Another interesting documentary (that I can only PRAY makes it to Houston sometime before I leave for college) is “Project Nim,” the story of a chimpanzee experiment.  I’ve always been interested in stories where lines and boundaries we once thought clear are exposed and shown to be more porous and relative than we thought, and this looks to deliver on a big scale.

July 15

Some tiny little series ends on screen.  It’s no big deal, it’s not like these movies define my youth.  It’s not like it’s a worldwide phenomenon.  But in all seriousness, I’m not going to cry.  “Harry Potter and the Deathly Hallows, Part 2” – BRING IT ON!

And I’m not sure what the appropriate label for “Winnie the Pooh” choosing to open on the same date is, counter-programming or a death wish.  Sure, the hunny-loving bear and his pals represent my childhood too.  Just the part I don’t remember.

In the documentary “Buzzkill,” Wes Davis does the reverse “Super Size Me” formula and tries giving up coffee for 21 days.  I must say, from the perspective of a burgeoning Starbucks addict, that’s quite a lofty task.  Trust me, there’s something about the routine of starting your day with a Tall Nonfat Mocha with Whip that just makes life good, just like there’s something nice about rolling into “your” Starbucks and having the barista just make it for you because you order it all the time, saving you the breath of uttering the unwieldy drink name, almost as unwieldy as this run-on sentence, which I admire you for reading (that is, assuming you got this far and didn’t cheat – because if so, then you don’t really appreciate the beauty of this run-on sentence, which should have ended quite a while ago but I got this idea to ramble on and on, thinking it was smart but as I come to its inevitable conclusion, I actually think it’s quite stupid and is going to deter readers.)  But I digress…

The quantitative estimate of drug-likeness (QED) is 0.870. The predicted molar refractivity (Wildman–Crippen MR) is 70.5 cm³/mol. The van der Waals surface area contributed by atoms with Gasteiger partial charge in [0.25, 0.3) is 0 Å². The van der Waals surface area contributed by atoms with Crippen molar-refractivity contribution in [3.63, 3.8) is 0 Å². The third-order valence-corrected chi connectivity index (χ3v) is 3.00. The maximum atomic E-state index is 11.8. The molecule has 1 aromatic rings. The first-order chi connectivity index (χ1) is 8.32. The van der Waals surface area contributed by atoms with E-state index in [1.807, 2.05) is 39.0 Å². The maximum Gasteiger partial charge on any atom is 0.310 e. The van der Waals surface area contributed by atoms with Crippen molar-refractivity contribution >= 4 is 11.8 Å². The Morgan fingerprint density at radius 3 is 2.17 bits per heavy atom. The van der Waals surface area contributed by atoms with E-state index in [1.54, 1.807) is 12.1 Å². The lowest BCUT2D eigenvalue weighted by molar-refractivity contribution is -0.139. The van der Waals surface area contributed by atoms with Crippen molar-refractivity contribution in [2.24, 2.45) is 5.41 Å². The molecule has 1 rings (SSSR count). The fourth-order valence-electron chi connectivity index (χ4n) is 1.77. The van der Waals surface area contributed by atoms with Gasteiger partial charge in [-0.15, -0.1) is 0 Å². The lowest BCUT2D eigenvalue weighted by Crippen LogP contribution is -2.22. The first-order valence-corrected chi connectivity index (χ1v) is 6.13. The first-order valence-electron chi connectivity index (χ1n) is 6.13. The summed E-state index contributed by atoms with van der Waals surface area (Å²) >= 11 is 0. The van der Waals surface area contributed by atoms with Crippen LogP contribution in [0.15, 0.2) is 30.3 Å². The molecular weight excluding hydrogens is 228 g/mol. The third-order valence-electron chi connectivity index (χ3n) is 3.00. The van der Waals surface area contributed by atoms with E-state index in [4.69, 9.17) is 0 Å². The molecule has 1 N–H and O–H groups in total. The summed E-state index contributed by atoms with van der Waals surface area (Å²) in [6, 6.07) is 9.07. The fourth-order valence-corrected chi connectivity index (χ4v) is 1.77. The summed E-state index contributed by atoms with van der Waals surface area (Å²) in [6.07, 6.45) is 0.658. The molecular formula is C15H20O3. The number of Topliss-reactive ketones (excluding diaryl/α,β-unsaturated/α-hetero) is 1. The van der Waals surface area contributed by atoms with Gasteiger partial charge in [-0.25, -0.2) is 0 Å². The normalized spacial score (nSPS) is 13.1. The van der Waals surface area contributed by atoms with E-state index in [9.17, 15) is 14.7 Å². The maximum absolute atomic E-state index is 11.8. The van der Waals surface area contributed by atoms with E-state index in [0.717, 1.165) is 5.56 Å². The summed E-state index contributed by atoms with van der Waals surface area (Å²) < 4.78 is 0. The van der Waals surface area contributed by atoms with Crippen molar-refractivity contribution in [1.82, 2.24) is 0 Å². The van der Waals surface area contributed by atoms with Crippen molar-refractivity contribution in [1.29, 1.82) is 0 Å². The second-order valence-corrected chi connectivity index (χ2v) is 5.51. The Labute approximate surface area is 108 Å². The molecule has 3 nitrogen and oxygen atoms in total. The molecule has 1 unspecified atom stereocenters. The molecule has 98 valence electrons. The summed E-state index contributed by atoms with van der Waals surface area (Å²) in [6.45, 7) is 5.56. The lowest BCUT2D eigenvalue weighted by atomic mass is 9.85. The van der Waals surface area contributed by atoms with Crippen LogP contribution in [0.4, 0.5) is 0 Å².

On the foreign language side of things, Sony Pictures Classics brings you the South African “Life, Above All” (which screened at the 2010 Cannes Film Festival) and Fox Searchlight brings you “Snow Flower and the Secret Fan” (which screened at no festivals and will probably be a dud).

Also on the documentary circuit, Errol Morris’ “Tabloid” looks to be bizarre, quirky fun.  Hope it comes to Houston…

July 22

I will be outraged AGAIN if Marvel makes me sit through two hours of exposition with “Captain America: The First Avenger;” they already got me once this summer with “Thor!”  They had better be making “The Avengers” pretty dang good if they do it to me again.